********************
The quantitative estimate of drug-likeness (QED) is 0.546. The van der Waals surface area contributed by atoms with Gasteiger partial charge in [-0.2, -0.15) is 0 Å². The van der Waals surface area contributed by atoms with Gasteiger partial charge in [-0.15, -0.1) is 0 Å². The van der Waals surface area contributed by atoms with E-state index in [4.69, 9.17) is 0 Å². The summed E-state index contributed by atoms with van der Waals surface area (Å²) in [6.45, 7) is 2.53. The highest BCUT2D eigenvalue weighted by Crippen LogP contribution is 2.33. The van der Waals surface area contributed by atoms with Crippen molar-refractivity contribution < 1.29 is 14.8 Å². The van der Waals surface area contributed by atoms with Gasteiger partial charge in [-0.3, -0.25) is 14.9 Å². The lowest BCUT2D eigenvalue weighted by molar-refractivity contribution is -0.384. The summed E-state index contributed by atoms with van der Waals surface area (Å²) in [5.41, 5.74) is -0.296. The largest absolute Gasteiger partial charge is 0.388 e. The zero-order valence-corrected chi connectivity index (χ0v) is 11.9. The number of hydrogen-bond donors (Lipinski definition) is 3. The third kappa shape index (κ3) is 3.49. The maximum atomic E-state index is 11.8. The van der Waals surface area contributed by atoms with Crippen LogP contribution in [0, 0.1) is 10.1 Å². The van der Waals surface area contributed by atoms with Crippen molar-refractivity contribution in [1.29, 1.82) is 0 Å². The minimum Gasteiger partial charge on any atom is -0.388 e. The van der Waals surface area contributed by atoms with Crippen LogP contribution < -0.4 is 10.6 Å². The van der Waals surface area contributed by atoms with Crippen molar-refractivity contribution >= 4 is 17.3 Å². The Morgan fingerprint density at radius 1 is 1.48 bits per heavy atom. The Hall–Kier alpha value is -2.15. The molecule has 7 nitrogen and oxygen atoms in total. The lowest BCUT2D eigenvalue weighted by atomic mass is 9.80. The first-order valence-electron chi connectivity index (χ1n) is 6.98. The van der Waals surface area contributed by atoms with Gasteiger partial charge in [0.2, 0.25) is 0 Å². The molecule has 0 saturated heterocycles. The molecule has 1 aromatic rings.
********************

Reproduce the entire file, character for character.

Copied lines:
The quantitative estimate of drug-likeness (QED) is 0.546. The van der Waals surface area contributed by atoms with Gasteiger partial charge in [-0.2, -0.15) is 0 Å². The van der Waals surface area contributed by atoms with Gasteiger partial charge in [-0.15, -0.1) is 0 Å². The van der Waals surface area contributed by atoms with E-state index in [4.69, 9.17) is 0 Å². The summed E-state index contributed by atoms with van der Waals surface area (Å²) in [6.45, 7) is 2.53. The highest BCUT2D eigenvalue weighted by Crippen LogP contribution is 2.33. The van der Waals surface area contributed by atoms with Crippen molar-refractivity contribution < 1.29 is 14.8 Å². The van der Waals surface area contributed by atoms with Gasteiger partial charge in [-0.3, -0.25) is 14.9 Å². The lowest BCUT2D eigenvalue weighted by molar-refractivity contribution is -0.384. The summed E-state index contributed by atoms with van der Waals surface area (Å²) in [5.41, 5.74) is -0.296. The largest absolute Gasteiger partial charge is 0.388 e. The zero-order valence-corrected chi connectivity index (χ0v) is 11.9. The number of hydrogen-bond donors (Lipinski definition) is 3. The third kappa shape index (κ3) is 3.49. The maximum atomic E-state index is 11.8. The van der Waals surface area contributed by atoms with Crippen LogP contribution in [0, 0.1) is 10.1 Å². The van der Waals surface area contributed by atoms with Crippen molar-refractivity contribution in [1.29, 1.82) is 0 Å². The minimum Gasteiger partial charge on any atom is -0.388 e. The van der Waals surface area contributed by atoms with Crippen LogP contribution < -0.4 is 10.6 Å². The van der Waals surface area contributed by atoms with Crippen molar-refractivity contribution >= 4 is 17.3 Å². The Morgan fingerprint density at radius 1 is 1.48 bits per heavy atom. The Hall–Kier alpha value is -2.15. The molecule has 7 nitrogen and oxygen atoms in total. The lowest BCUT2D eigenvalue weighted by atomic mass is 9.80. The first-order valence-electron chi connectivity index (χ1n) is 6.98. The van der Waals surface area contributed by atoms with Gasteiger partial charge in [0.2, 0.25) is 0 Å². The molecule has 0 saturated heterocycles. The molecule has 1 aromatic rings.